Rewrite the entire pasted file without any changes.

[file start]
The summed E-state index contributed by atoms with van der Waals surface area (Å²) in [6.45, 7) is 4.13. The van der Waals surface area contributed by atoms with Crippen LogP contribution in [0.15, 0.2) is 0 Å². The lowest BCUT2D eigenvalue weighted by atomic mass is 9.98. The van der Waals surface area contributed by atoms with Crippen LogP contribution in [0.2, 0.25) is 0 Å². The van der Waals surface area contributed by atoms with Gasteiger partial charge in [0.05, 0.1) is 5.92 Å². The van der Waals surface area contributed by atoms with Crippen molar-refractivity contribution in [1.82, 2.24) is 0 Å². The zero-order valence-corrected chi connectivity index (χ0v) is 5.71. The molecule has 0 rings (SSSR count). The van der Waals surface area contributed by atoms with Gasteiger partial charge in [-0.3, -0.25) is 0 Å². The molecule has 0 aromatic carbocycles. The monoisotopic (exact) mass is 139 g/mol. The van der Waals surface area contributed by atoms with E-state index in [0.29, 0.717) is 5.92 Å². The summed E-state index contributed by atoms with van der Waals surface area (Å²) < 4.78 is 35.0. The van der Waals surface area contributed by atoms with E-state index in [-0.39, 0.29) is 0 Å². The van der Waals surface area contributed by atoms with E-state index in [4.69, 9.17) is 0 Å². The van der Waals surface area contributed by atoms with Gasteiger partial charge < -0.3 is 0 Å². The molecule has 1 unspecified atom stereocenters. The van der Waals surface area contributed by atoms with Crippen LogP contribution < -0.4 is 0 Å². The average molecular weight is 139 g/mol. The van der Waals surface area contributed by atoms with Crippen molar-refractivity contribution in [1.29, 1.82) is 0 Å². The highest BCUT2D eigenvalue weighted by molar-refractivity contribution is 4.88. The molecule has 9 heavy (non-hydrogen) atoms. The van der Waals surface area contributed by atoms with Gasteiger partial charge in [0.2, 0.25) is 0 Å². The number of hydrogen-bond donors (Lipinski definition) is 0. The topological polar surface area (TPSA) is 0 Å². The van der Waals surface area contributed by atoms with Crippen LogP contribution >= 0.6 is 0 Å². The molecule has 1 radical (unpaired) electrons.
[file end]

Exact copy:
The summed E-state index contributed by atoms with van der Waals surface area (Å²) in [6.45, 7) is 4.13. The van der Waals surface area contributed by atoms with Crippen LogP contribution in [0.15, 0.2) is 0 Å². The lowest BCUT2D eigenvalue weighted by atomic mass is 9.98. The van der Waals surface area contributed by atoms with Crippen LogP contribution in [0.2, 0.25) is 0 Å². The van der Waals surface area contributed by atoms with Gasteiger partial charge in [0.05, 0.1) is 5.92 Å². The van der Waals surface area contributed by atoms with Crippen molar-refractivity contribution in [1.82, 2.24) is 0 Å². The zero-order valence-corrected chi connectivity index (χ0v) is 5.71. The molecule has 0 rings (SSSR count). The van der Waals surface area contributed by atoms with Gasteiger partial charge in [-0.3, -0.25) is 0 Å². The molecule has 0 aromatic carbocycles. The monoisotopic (exact) mass is 139 g/mol. The van der Waals surface area contributed by atoms with E-state index in [0.29, 0.717) is 5.92 Å². The summed E-state index contributed by atoms with van der Waals surface area (Å²) < 4.78 is 35.0. The van der Waals surface area contributed by atoms with E-state index in [-0.39, 0.29) is 0 Å². The van der Waals surface area contributed by atoms with E-state index in [4.69, 9.17) is 0 Å². The van der Waals surface area contributed by atoms with Gasteiger partial charge < -0.3 is 0 Å². The molecule has 1 unspecified atom stereocenters. The van der Waals surface area contributed by atoms with Crippen LogP contribution < -0.4 is 0 Å². The average molecular weight is 139 g/mol. The van der Waals surface area contributed by atoms with Crippen molar-refractivity contribution in [1.29, 1.82) is 0 Å². The highest BCUT2D eigenvalue weighted by molar-refractivity contribution is 4.88. The molecule has 9 heavy (non-hydrogen) atoms. The van der Waals surface area contributed by atoms with Gasteiger partial charge in [0.2, 0.25) is 0 Å². The number of hydrogen-bond donors (Lipinski definition) is 0. The topological polar surface area (TPSA) is 0 Å². The van der Waals surface area contributed by atoms with Crippen LogP contribution >= 0.6 is 0 Å². The molecule has 1 radical (unpaired) electrons.